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Going beyond the Kale….[i]

May 12, 2013


Life is too short not to make the best and the most of everything that comes your way every day. –Sasha Azevedo

This part week we started the fourth book of the Torah, Bamidbar (The Book of Numbers). My son keeps saying “Dad, I can’t believe we are on the fourth book, the Torah has gone so fast”

The word Bamidbar means desert or wilderness. Chief Rabbi Jonathan Sacks describes the Book of Bamidbar as a book about the wilderness years in both a physical and spiritual sense.

Over the last few days I have been thinking about all I have read, see, listened to and experienced in the last week. Some of these things that have had an impact or made an impression on me in no specific order have been:

  • Part 1 of the documentary on the life of the cyclist Anna Meares, her courage and determination goes way beyond her natural ability;
  • Jeff Lipshatz’s Siyum (celebration of completion) on Gemarah Kedoshim and the link between Gemarah Kedoshim which is all about marriage, which relates to a relationship to another person (physical relationship) and the next Gemorah Succos which is all about the Succah (booth or Temprary Hut) and our relationship with G-d (spiritual relationship). One of the amazing things was that Jeff spent 18 years learning this Gemarah – Well done Jeff;
  • The Rich Roll podcast – Interview with Lisa Fallon Mindel on health and well being, but goes beyond this;
  • My weekly baking experience, for the last few weeks I have tried to bake something healthy and unusual and have been inspired by “new” ingredients such as chia seeds, coconut oil etc;
  • Attending Generation Sinai, a worldwide initiative to bring parents and children together to learn the Shema on Rosh Chodesh Sivan. This was an unbelievable initiative from the South African Chief Rabbi Warren Goldstein and I was privileged to learn with my son Samuel and a friend of his;
  • My Shiur (learning) with Pinchos Chalk on the Book of Ruth and the story of Tamar, plus some unbelievable insights into some facts regarding Work War 2; and
  • All the other topics I love to read about like business, health, triathlon, sport and religion.

One of the topics discussed in the Rich Roll Podcast – Are we spiritual beings in a physical body or vice versa?  I decided to try and to delve into this further and try to link this to the upcoming festival of Shavout (the Festival of Weeks), the Book of Bamidbar and my experiences over the last week. Don’t expect a lowly person like myself to have an answer!!!

Shavout represents the foundation of Judiasim. It is the day on which the Torah was given to the Jewish people. In Jewish learning the numbers have special significance. The number seven represents the natural and physical world. There are seven days in a week, the creation took seven days and many of the Jewish holidays are seven days. The number eight represents beyond the physical to the spiritual. Eight is the number of completion. The Tabernacle was dedicated in an eight-day ceremony. Male children are circumcised on the eighth day. Chanukah is an eight-day holiday. Pesach (Passover) which is celebrated 7 weeks (7×7) before Shavout is the beginning of a process that ends on Shavout. Pesach is all about Jewish freedom, but what use is freedom without aspirations and goals. Shavout is the day after the 7 weeks, Shavout is the day the Jewish people “metamorphosed” out of the physical realm and into the spiritual realm of the number eight.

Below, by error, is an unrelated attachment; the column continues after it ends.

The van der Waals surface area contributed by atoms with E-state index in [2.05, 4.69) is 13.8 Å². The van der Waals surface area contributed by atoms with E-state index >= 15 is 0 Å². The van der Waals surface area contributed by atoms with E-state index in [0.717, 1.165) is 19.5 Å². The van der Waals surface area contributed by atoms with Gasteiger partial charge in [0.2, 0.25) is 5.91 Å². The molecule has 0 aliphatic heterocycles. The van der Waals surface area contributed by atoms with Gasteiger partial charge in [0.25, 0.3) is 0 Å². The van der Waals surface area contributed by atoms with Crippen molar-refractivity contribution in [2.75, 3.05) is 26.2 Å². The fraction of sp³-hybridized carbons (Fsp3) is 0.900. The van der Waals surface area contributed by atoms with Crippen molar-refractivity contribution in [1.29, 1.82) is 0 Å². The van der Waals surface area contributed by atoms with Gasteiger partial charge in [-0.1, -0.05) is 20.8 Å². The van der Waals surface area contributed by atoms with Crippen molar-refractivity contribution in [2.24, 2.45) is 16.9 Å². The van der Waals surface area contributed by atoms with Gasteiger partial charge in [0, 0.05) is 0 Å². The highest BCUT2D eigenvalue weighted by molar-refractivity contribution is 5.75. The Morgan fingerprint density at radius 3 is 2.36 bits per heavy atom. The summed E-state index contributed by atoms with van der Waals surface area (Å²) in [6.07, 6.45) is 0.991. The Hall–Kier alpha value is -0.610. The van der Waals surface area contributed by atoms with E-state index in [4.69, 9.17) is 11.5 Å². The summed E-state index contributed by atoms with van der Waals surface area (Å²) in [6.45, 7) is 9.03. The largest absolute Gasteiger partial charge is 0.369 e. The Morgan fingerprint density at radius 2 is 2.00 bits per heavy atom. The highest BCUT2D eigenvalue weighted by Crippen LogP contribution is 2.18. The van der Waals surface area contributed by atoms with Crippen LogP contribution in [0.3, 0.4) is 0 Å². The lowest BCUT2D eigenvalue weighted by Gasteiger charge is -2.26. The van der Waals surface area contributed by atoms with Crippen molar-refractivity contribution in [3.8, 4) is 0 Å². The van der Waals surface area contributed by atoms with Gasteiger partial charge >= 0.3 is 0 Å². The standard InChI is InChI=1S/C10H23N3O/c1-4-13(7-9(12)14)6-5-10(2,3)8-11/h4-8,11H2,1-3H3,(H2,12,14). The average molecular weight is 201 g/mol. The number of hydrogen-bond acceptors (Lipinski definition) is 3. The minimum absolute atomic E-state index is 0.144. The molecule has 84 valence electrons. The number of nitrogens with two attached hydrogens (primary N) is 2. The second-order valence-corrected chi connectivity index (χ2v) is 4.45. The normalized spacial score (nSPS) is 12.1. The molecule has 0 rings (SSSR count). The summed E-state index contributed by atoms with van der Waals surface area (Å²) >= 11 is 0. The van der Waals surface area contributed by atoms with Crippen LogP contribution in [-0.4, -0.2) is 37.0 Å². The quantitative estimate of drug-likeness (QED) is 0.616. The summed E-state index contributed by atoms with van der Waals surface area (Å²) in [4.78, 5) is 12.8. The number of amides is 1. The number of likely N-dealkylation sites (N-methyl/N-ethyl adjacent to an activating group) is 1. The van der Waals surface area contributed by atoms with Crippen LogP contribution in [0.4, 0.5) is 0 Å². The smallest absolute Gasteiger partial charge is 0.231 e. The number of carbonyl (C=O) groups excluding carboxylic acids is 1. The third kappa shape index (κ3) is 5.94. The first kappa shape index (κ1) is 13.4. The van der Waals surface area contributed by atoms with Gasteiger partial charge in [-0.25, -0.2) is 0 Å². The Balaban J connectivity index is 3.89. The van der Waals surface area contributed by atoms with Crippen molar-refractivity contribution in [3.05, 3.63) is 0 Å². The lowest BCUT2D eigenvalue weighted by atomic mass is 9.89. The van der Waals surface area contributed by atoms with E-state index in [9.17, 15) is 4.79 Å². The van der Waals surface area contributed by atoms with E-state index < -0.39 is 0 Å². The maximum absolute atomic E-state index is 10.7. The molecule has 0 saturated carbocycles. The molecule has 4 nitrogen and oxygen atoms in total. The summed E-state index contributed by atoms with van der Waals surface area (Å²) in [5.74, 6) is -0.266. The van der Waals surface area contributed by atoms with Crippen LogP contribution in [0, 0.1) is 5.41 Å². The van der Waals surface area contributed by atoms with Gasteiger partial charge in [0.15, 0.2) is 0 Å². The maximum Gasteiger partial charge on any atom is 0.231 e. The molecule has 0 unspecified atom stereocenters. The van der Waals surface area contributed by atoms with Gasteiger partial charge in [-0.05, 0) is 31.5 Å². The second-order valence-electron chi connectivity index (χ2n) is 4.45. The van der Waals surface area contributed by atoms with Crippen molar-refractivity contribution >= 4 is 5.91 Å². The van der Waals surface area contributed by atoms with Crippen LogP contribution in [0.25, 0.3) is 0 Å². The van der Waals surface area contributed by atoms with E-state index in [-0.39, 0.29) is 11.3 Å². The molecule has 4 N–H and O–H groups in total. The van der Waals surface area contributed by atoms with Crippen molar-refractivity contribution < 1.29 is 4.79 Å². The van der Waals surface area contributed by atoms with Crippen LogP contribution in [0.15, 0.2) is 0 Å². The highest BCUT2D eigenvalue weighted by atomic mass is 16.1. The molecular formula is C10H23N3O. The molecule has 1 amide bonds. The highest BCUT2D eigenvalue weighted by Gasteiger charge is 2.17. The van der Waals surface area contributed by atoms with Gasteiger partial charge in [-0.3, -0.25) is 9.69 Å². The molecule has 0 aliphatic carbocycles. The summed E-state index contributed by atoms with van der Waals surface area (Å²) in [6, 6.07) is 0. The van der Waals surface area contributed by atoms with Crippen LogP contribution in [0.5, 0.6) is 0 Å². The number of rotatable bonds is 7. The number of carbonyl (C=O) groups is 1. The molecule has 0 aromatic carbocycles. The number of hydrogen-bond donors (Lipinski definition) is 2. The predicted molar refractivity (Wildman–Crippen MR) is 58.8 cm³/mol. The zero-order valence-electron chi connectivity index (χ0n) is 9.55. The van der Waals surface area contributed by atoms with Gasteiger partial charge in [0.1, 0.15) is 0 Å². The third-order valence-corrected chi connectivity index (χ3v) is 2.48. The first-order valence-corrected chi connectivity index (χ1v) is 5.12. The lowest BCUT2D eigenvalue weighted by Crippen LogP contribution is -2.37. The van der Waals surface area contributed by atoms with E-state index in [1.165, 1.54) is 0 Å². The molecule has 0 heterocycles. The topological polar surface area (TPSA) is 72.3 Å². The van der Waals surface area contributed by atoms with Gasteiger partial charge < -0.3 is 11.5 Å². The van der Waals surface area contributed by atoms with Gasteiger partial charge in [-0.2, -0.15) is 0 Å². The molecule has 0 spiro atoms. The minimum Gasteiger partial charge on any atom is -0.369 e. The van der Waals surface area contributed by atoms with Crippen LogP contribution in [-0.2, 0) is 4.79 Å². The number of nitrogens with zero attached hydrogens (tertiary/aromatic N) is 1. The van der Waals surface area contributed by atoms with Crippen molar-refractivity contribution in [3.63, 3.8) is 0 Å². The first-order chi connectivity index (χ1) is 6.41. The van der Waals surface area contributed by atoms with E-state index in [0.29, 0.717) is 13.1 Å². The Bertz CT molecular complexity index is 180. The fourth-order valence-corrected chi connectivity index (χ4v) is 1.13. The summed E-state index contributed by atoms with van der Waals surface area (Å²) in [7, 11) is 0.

One of the things we do on Shavout is read the Book of Ruth. In a nutshell. Naomi and her husband Elimelech run away from Israel as they don’t want to give charity. After many years, Naomi and her daughter in-law Ruth return to Israel poverty stricken after losing their husbands in a foreign land. Ruth sticks with Naomi, learns from Naomi and ultimately marries a man Boaz and is the heir to the Jewish Dynasty of David. One of the lessons that we learn from the Book of Ruth who was originally a non-Jewish pagan princess, is that we can never know what the outcome of our actions are.

Getting back to where I started. Bamidabar, in the desert. The desert is a bleak and barren place, but amazing things can happen in a desert. Look at what the Isreali’s have done in the Negev and how they have brought it to “life”. Through our constant struggles to learn, to absorb, to improve ourselves both physically and spiritually we can change. Rabbi Berel Wein says “Bamidabar – in the desert is meant to convey a message of hope, constant redemption and re-birth”


[i] Kale or borecole is a vegetable with green or purple leaves, in which the central leaves do not form a head. It is considered to be closer to wild cabbage than most domesticated forms. Kale is being called “the new beef”, “the queen of greens” and “a nutritional powerhouse.” Beyond the Kale is the title of Episode 29 of the Rich Roll Podcast.

NOTE: I have never tried Kale. I am planning to TRY make a salad using it this evening based on a recipe by Lisa Fallon Mindel It is also meant to be good in Smoothies!!


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